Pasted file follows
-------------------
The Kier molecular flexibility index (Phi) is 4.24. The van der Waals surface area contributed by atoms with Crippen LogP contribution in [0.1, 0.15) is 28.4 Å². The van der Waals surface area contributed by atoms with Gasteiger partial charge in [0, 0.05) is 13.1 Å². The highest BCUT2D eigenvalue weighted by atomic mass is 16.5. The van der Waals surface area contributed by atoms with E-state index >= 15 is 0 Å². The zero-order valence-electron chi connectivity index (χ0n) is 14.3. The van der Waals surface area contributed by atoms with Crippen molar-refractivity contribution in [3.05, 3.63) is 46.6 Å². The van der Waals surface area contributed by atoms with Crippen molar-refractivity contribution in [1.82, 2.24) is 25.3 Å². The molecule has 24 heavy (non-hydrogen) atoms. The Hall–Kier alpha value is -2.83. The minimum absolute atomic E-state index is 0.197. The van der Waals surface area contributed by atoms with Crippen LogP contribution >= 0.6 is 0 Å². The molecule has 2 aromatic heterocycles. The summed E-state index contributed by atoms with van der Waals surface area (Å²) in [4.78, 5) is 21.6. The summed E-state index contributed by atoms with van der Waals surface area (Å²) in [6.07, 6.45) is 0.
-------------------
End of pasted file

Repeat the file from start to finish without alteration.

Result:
The Kier molecular flexibility index (Phi) is 4.24. The van der Waals surface area contributed by atoms with Crippen LogP contribution in [0.1, 0.15) is 28.4 Å². The van der Waals surface area contributed by atoms with Gasteiger partial charge in [0, 0.05) is 13.1 Å². The highest BCUT2D eigenvalue weighted by atomic mass is 16.5. The van der Waals surface area contributed by atoms with E-state index >= 15 is 0 Å². The zero-order valence-electron chi connectivity index (χ0n) is 14.3. The van der Waals surface area contributed by atoms with Crippen molar-refractivity contribution in [3.05, 3.63) is 46.6 Å². The van der Waals surface area contributed by atoms with Crippen molar-refractivity contribution in [1.82, 2.24) is 25.3 Å². The molecule has 24 heavy (non-hydrogen) atoms. The Hall–Kier alpha value is -2.83. The minimum absolute atomic E-state index is 0.197. The van der Waals surface area contributed by atoms with Crippen LogP contribution >= 0.6 is 0 Å². The molecule has 2 aromatic heterocycles. The summed E-state index contributed by atoms with van der Waals surface area (Å²) in [4.78, 5) is 21.6. The summed E-state index contributed by atoms with van der Waals surface area (Å²) in [6.07, 6.45) is 0.